Cincinnati-Made Riding Saw Turns Up in Australia
Posted On: 04/28/2017 - 11:54am, Posted By: Scott Gampfer, Associate Vice President for Collections & Preservation
Some years ago, the reference staff at the Cincinnati History Library and Archives received an inquiry from a museum in Queensland, Australia about an unusual riding saw that was manufactured in Cincinnati in the 1880s.
The Farmer’s Manufacturing Company of Cincinnati was one of several 19th century manufacturers that made man-powered machines for sawing logs. This company’s device was called “The Giant Riding Saw Machine.” The company was listed in the Cincinnati city directories in the 1880s. The 1883 directory entry states that Farmer’s was “Manufacturer and Proprietor of the Giant Riding Saw Machine” and its factory and offices were located at 150 W. 8th Street.
Companies such as the Farmer’s Manufacturing Company, sought agents for the sale of their goods in countries as distant as Australia. Brennan & Geraghty, an Australian business located in Mayborough in South Queensland, imported one of the “Giant Riding Saw Machines.” Mayborough was a major timber town, so such a machine if successful could have proven very useful.
Period advertising stated that the machine, “is warranted to saw a 2 foot log in three minutes…” With the frame of the saw secured to a log, the operator sat on the seat, pushed with his feet while using his hands to pull the handle. The resulting forward and backward motion of the blade then cut through the log. In actual practice however, the machine proved to be virtually useless on the hardwoods common to the Mayborough area. Instead of disposing of the machine, Brennan & Geraghty simply put it in storage.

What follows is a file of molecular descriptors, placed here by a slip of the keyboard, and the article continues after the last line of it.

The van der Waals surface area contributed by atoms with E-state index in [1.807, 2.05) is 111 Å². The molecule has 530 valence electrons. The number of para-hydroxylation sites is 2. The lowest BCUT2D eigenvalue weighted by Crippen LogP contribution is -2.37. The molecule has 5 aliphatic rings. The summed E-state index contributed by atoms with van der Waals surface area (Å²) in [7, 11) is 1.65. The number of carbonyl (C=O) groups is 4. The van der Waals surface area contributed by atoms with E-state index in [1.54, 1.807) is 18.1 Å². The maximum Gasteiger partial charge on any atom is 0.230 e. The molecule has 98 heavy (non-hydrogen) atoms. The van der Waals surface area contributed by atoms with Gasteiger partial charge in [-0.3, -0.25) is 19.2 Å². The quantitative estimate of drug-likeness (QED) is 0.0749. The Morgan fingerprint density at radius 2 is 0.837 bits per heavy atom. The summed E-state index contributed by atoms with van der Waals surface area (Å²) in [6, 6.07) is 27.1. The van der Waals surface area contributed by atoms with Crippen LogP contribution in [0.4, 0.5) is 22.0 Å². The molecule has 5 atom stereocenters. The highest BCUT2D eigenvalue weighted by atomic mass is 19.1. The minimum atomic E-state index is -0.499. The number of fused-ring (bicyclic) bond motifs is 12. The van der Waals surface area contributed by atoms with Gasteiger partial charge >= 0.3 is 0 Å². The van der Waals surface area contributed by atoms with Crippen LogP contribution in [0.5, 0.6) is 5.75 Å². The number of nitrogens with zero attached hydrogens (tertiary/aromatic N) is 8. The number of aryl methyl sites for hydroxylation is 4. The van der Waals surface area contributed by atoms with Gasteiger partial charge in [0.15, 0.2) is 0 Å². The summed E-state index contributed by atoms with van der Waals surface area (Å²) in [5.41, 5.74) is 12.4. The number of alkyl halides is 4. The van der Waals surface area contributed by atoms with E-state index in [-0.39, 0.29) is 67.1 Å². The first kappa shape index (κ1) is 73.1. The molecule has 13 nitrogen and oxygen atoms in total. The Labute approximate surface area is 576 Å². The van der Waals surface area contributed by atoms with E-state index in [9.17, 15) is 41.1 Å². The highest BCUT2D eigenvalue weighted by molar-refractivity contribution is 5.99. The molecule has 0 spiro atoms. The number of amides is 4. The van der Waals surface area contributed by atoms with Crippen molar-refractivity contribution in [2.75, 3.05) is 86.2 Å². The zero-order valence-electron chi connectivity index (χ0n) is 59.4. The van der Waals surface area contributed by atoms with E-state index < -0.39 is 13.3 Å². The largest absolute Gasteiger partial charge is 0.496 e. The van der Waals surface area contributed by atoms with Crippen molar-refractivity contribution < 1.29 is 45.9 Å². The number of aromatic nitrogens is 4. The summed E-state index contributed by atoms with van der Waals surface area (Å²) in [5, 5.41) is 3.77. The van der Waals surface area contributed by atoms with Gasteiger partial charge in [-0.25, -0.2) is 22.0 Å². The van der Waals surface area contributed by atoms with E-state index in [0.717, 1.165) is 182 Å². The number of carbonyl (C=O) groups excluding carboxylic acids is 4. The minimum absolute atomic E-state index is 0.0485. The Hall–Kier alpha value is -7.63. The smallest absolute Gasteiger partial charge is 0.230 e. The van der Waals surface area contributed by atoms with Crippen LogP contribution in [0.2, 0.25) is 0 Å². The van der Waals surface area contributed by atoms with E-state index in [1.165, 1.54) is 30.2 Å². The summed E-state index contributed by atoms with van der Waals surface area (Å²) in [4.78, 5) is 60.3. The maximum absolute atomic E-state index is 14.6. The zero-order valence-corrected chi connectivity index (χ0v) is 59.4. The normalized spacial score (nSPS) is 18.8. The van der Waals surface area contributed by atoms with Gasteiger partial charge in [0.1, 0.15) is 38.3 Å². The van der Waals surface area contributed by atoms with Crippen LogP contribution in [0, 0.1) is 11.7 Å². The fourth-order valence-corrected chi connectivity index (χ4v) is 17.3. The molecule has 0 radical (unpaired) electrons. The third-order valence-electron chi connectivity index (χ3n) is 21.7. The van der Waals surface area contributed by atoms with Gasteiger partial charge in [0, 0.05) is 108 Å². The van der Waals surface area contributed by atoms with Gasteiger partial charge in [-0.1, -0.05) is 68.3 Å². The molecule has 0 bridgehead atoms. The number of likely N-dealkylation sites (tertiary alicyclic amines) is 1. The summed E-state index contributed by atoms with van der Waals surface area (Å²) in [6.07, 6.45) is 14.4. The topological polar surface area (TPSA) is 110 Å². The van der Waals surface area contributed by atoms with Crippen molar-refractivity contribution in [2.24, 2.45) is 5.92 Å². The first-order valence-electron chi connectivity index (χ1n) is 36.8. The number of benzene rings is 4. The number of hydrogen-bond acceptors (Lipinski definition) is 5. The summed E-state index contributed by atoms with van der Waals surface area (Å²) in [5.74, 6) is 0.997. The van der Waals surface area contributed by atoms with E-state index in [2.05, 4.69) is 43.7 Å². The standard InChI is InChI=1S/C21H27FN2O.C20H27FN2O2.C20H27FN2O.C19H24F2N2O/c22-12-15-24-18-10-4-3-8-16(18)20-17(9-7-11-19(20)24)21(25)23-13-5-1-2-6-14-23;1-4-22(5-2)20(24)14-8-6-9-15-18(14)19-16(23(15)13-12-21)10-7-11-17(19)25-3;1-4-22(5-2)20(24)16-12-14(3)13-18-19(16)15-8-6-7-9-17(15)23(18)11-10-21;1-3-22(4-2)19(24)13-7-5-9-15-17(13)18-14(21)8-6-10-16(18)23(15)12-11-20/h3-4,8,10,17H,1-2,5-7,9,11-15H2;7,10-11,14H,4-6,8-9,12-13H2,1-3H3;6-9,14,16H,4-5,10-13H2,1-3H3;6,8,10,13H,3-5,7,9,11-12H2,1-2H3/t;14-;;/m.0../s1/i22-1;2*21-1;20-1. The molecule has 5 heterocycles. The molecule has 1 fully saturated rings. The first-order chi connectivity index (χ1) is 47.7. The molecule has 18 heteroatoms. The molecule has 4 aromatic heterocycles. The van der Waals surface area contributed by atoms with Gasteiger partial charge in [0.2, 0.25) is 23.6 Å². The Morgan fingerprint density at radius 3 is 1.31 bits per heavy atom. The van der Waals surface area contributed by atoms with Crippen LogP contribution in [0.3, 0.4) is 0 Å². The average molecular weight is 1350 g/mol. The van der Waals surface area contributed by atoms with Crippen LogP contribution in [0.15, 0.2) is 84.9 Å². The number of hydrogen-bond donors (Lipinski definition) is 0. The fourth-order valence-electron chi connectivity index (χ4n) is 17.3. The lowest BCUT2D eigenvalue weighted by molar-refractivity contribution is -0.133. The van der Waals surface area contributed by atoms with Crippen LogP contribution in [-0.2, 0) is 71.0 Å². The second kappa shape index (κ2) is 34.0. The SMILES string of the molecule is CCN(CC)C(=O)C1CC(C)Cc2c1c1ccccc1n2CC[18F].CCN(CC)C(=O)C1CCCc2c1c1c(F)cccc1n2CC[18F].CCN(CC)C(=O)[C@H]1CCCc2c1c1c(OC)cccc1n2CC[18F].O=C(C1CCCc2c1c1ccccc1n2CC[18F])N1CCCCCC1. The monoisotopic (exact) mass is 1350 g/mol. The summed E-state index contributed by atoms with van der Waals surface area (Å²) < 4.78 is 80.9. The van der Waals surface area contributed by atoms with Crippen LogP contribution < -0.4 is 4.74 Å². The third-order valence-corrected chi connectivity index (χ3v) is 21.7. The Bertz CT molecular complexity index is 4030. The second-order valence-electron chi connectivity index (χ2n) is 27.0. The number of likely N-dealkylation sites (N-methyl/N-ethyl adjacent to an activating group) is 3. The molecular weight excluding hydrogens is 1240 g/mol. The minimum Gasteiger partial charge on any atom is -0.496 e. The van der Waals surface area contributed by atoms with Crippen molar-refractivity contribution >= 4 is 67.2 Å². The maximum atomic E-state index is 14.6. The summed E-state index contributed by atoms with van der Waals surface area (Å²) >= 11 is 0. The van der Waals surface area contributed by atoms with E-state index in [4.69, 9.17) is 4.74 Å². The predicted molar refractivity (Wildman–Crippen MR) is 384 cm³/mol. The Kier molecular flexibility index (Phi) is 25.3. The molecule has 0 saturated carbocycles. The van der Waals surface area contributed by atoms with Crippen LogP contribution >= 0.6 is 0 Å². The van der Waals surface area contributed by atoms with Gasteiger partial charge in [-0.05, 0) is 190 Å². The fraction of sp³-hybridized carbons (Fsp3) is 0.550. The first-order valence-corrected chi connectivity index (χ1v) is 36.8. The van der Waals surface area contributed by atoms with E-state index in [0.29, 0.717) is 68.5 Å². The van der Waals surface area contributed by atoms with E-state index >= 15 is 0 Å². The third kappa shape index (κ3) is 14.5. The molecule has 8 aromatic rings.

In 1975 the National Trust of Queensland purchased the Brennan & Geraghty Store complete with trading stock, ledgers, invoices and advertising material dating from the 1870s through the 1970s. The “Giant Riding Saw Machine” was among the contents of the store when acquired. The store and its contents were preserved and later opened to the public as a museum.
The reference staff was able to provide many interesting details about the Farmer’s Manufacturing Company, along with copies of advertisements for the riding saw, to the staff of the Brennan & Geraghty Store in Mayborough.